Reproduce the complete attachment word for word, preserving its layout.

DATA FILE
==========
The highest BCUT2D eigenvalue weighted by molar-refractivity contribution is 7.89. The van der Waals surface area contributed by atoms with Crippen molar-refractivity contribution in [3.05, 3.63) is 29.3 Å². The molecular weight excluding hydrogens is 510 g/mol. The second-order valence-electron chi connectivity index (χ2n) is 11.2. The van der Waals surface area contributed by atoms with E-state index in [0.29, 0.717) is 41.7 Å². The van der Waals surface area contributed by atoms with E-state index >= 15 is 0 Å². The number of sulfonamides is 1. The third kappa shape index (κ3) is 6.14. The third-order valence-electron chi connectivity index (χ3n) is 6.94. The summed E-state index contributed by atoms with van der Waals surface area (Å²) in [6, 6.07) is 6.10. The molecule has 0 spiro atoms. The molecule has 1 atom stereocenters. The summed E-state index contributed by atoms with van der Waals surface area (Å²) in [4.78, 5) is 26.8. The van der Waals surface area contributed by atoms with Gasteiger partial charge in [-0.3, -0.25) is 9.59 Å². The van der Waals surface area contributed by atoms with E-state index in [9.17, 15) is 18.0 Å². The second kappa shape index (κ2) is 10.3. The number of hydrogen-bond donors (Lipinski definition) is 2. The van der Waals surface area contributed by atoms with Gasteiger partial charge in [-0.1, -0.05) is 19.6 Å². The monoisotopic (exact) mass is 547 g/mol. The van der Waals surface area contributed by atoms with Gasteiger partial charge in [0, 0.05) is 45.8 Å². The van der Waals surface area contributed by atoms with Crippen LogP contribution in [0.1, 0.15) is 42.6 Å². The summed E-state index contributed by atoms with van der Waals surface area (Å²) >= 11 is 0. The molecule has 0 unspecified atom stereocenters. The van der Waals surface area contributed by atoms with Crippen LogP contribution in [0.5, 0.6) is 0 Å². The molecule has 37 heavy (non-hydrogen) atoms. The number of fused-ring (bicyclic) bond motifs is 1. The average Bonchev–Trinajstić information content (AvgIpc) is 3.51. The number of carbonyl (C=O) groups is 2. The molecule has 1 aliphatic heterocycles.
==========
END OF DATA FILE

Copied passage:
The highest BCUT2D eigenvalue weighted by molar-refractivity contribution is 7.89. The van der Waals surface area contributed by atoms with Crippen molar-refractivity contribution in [3.05, 3.63) is 29.3 Å². The molecular weight excluding hydrogens is 510 g/mol. The second-order valence-electron chi connectivity index (χ2n) is 11.2. The van der Waals surface area contributed by atoms with E-state index in [0.29, 0.717) is 41.7 Å². The van der Waals surface area contributed by atoms with E-state index >= 15 is 0 Å². The number of sulfonamides is 1. The third kappa shape index (κ3) is 6.14. The third-order valence-electron chi connectivity index (χ3n) is 6.94. The summed E-state index contributed by atoms with van der Waals surface area (Å²) in [6, 6.07) is 6.10. The molecule has 0 spiro atoms. The molecule has 1 atom stereocenters. The summed E-state index contributed by atoms with van der Waals surface area (Å²) in [4.78, 5) is 26.8. The van der Waals surface area contributed by atoms with Gasteiger partial charge in [-0.3, -0.25) is 9.59 Å². The van der Waals surface area contributed by atoms with E-state index in [9.17, 15) is 18.0 Å². The second kappa shape index (κ2) is 10.3. The number of hydrogen-bond donors (Lipinski definition) is 2. The van der Waals surface area contributed by atoms with Gasteiger partial charge in [-0.1, -0.05) is 19.6 Å². The monoisotopic (exact) mass is 547 g/mol. The van der Waals surface area contributed by atoms with Gasteiger partial charge in [0, 0.05) is 45.8 Å². The van der Waals surface area contributed by atoms with Crippen LogP contribution in [0.1, 0.15) is 42.6 Å². The summed E-state index contributed by atoms with van der Waals surface area (Å²) >= 11 is 0. The molecule has 0 unspecified atom stereocenters. The van der Waals surface area contributed by atoms with Crippen LogP contribution in [0.5, 0.6) is 0 Å². The molecule has 37 heavy (non-hydrogen) atoms. The number of fused-ring (bicyclic) bond motifs is 1. The average Bonchev–Trinajstić information content (AvgIpc) is 3.51. The number of carbonyl (C=O) groups is 2. The molecule has 1 aliphatic heterocycles.